Title hind legs when fighting a competitor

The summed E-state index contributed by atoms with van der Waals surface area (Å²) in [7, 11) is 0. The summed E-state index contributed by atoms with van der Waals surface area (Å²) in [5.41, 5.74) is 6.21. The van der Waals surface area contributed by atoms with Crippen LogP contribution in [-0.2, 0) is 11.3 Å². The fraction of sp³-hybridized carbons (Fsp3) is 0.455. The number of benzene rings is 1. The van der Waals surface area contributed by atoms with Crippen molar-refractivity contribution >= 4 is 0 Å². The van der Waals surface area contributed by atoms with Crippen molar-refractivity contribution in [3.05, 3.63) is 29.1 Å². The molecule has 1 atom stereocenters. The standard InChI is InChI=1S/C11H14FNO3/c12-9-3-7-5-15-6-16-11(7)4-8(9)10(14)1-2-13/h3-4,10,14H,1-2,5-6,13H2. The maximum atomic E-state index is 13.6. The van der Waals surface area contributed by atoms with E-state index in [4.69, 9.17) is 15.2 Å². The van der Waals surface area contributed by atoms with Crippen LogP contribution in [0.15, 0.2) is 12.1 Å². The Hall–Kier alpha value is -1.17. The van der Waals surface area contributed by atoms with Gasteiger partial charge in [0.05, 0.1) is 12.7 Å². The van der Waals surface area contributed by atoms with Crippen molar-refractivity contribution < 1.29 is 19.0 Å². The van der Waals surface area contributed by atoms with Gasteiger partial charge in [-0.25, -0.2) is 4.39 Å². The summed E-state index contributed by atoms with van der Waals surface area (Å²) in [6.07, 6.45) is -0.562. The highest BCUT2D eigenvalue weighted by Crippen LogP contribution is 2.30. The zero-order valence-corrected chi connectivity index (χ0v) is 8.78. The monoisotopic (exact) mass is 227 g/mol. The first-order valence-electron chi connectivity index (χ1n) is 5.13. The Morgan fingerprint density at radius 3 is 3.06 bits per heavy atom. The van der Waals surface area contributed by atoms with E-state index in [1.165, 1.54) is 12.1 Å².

Title : Winter break Life Science H.W.Name : Chris LeeFor my science homework I have chose (via goo.gl/gk9ZzS) these 4 animals, a platypus, rabbit, chameleon, & a wolverine. Platypuses are very unique animals. They are half beaver, half duck, & half otter which makes it 150% a strange animal. So strange that when the British first saw this creature (platypuses live in Australia but a few were brought to Britain) they thought it was someone who stitched bits & pieces of other animals together. They are one of the few animals known to be a mammal while having the ability to lay eggs. They are carnivores so they eat insects, worms, shrimps, etc. They hunt underwater & search for prey by rubbing their sensitive beaks along the floor. Platypuses also have a spiky looking structure the “spur”. These spurs act like weapons & are used for self defence. Spurs are located on their ankles (only hind legs). Though both genders have spurs only the male’s contain venom. This is because when in mating season the males use this venom to help them fight with their competitors. One of the platypuses most interesting yet strange innate behaviour is “sweating” milk to their offsprings. Platypuses do not have nipples so when the female platypus feeds her offspring she basically sweats milk out of the pores in her skin.  When platypuses are about 2 years old they are ready to have babies. But they can still have baby at the age of 9, 2 years before the average death age of platypuses (11 years old).  The male platypus’s learned behaviours when mating is that they are taught to use their spurs on their hind legs when fighting a competitor in mating season. These spurs are located on the platypuses hind legs. But only the males have venom. This is to increase the damage when fighting another male. This venom is powerful enough to kill smaller animals, but cannot kill a human being. Even though it cannot kill a human the pain when the venom is injected into your system it is known to be extremely painful. This extreme pain is known to last for a long time after being attacked and some patients even have to amputate their infected limb. If its enough to make a human cut their limb off it sure will be useful when fighting other males. Platypus’s learned behaviour for making homes is digging burrows in the ground to live in. Platypuses use their claws to dig a burrow much like a beaver or a snake’s. But since they are nocturnal they do this at night. These burrows are usually 18 meters / 59 feet but can be as deep as 30 meters. This is where all the platypus are born. Platypuses are born “helpless” which means they are literally helpless, no fur, deaf, & blind. After about 6 weeks they can leave their burrows and learn essentials to live on their own like swimming & hunting. Platypuses have webbed feet allowing them to swim through the water. They use their front legs to paddle and its hind legs & tail to steer itself. Another feature of a platypus’s tail other than steering is storing it’s fat. This fat is used when they have nothing to eat or as insulation. One of the biggest learned behaviour of platypuses is that they use their beaks to hunt. Platypus’s beaks aren’t any ordinary beak. Their beaks have tens of thousands of electroreceptors on their soft duck like beaks. Electroreceptors are organs that allow an animal to sense electric currents. These cells are in many aquatic animals but the most similar type of electroreceptors with platypus are the dolphins. Platypuses dive into the water and rub their sensitive beak against the floor so find their prey. Once the platypus senses a movement they dig using their beaks and catch their prey. Some learned behaviours are that since platypuses do not have teeth they are taught to eat gravel to digest their food.